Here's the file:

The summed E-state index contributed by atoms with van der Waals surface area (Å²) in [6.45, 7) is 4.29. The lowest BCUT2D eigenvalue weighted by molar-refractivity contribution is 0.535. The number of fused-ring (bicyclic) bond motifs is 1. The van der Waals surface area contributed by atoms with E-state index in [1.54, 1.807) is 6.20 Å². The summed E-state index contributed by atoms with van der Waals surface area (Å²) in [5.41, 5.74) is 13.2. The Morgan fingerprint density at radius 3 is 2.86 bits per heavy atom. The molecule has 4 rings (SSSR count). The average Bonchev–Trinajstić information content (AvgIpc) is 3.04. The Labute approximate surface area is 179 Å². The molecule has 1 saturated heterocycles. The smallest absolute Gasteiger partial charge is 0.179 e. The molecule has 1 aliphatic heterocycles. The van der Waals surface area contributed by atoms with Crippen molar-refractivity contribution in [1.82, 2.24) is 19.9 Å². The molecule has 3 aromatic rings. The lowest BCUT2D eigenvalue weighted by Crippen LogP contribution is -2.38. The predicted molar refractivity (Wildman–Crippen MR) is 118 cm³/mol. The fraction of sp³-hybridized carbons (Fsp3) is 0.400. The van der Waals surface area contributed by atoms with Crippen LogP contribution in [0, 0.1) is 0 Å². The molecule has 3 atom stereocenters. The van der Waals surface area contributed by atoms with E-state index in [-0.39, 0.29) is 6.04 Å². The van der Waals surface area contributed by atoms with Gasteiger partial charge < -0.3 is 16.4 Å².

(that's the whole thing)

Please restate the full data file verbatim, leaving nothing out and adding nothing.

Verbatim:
The summed E-state index contributed by atoms with van der Waals surface area (Å²) in [6.45, 7) is 4.29. The lowest BCUT2D eigenvalue weighted by molar-refractivity contribution is 0.535. The number of fused-ring (bicyclic) bond motifs is 1. The van der Waals surface area contributed by atoms with E-state index in [1.54, 1.807) is 6.20 Å². The summed E-state index contributed by atoms with van der Waals surface area (Å²) in [5.41, 5.74) is 13.2. The Morgan fingerprint density at radius 3 is 2.86 bits per heavy atom. The molecule has 4 rings (SSSR count). The average Bonchev–Trinajstić information content (AvgIpc) is 3.04. The Labute approximate surface area is 179 Å². The molecule has 1 saturated heterocycles. The smallest absolute Gasteiger partial charge is 0.179 e. The molecule has 1 aliphatic heterocycles. The van der Waals surface area contributed by atoms with Crippen molar-refractivity contribution in [1.82, 2.24) is 19.9 Å². The molecule has 3 aromatic rings. The lowest BCUT2D eigenvalue weighted by Crippen LogP contribution is -2.38. The predicted molar refractivity (Wildman–Crippen MR) is 118 cm³/mol. The fraction of sp³-hybridized carbons (Fsp3) is 0.400. The van der Waals surface area contributed by atoms with Crippen LogP contribution in [0, 0.1) is 0 Å². The molecule has 3 atom stereocenters. The van der Waals surface area contributed by atoms with E-state index in [-0.39, 0.29) is 6.04 Å². The van der Waals surface area contributed by atoms with Gasteiger partial charge < -0.3 is 16.4 Å².